“I wasn’t sure it was going to work, so we agreed on a two-year contract,” said coalition founder and President Sam Massell. “We haven’t drawn the contract yet, 24 years, almost 25, later. … There was just work to be done and I hit the ground running.”
A quarter century later, the coalition, a chamber-like, invitation-only organization of Buckhead company CEOs, is celebrating years of success.
“We’re doing something right,” Massell said.
He said the city of Atlanta grew by 13,000 people from 2000 to 2010, according to the U.S. Census, and it was 100 percent in Buckhead.
“We don’t have the legal power to give tax abatements to bring commerce and industry to Buckhead, so what we have to do to make this a viable, successful community economically is to make it an attractive place to live and work,” Massell said. “The (Buckhead) skyline has changed and taken place in the past 25 years. We didn’t pour the concrete or stack the brick, but we made it attractive enough to where developers felt this is a good place to build and do business.”
Twelve-year member Sonny Morris, the coalition’s current chair, said it is an “organized way for business leaders to engage in civic responsibility (in Buckhead) … meant to create a definitive identity for Buckhead as being a specific place, not just a general geographical reference but to be a community.”
Massell’s political experience spans 22 years in elected office, including the president of the Atlanta City Council for eight years and mayor of Atlanta for four.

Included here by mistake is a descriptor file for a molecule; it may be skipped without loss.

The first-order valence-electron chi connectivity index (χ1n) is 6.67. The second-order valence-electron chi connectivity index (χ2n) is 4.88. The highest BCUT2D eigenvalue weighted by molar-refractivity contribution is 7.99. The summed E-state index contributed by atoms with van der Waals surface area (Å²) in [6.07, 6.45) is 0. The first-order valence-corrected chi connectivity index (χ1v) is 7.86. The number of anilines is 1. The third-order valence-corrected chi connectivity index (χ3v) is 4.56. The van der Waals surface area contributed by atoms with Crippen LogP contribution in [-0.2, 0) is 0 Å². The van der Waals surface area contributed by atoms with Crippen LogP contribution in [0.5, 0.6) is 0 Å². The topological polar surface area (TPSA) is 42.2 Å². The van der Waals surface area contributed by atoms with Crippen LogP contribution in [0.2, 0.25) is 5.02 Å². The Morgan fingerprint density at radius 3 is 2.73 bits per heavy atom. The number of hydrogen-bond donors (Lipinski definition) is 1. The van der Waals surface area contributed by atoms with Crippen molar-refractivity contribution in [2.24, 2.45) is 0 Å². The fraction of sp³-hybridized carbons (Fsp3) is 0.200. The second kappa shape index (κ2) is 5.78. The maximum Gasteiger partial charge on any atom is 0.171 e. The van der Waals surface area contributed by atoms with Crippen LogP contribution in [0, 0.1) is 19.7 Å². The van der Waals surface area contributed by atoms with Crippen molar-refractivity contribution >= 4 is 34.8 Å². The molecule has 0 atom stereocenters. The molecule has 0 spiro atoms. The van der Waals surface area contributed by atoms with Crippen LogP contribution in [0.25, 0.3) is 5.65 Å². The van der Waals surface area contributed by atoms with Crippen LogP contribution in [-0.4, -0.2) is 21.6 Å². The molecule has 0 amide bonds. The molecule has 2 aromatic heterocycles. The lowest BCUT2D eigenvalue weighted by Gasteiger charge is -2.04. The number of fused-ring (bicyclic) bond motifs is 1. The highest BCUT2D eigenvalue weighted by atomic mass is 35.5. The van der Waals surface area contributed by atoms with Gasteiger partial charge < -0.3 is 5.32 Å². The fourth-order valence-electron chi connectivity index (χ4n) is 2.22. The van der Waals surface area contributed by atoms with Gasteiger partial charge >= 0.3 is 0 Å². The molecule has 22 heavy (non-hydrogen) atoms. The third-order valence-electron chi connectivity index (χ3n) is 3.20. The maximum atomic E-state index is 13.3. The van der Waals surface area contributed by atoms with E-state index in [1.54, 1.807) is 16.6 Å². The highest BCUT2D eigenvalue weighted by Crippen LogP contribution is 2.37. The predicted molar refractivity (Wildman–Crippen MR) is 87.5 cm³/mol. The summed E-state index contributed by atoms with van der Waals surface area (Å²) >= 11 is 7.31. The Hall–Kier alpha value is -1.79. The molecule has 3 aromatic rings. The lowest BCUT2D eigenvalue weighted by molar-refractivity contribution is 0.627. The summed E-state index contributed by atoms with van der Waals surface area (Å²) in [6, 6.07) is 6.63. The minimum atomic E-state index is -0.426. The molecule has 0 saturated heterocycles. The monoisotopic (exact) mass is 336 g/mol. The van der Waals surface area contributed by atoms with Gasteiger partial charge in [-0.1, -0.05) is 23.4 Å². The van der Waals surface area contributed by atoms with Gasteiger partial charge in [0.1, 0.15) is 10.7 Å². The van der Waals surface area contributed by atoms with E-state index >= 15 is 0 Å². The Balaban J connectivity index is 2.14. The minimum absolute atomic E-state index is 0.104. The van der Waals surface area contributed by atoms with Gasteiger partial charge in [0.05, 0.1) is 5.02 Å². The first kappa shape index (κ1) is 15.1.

Although Massell said the coalition does not get involved with partisan politics, it serves as a “supplement to the government,” taking citizens’ requests about issues like broken street lights, signs and potholes.
“We get it done. …We are there for the public in any way they need us,” he said.
“We felt from the beginning government just can’t be expected to do everything the public wants.”
Massell said the coalition’s efforts are funded by dues from its 100 members, which is $6,250 a year.
Among several accomplishments of the coalition, Massell said a few significant ones stand out in his mind.
For example, it raised almost $400,000 from members for the renovation of the Atlanta International School, and a similar amount toward the construction of the Carl Sanders Buckhead YMCA.
“The coalition played a strong role in promoting the construction of Ga. 400, and recently played a significant role in creating the understanding of the tolls on 400 are to be used to help pay for connection of 400 to I-85 north bound, which was a glaring oversight,” Massell said.
The coalition plans to celebrate the anniversary within the next year but plans have not been finalized.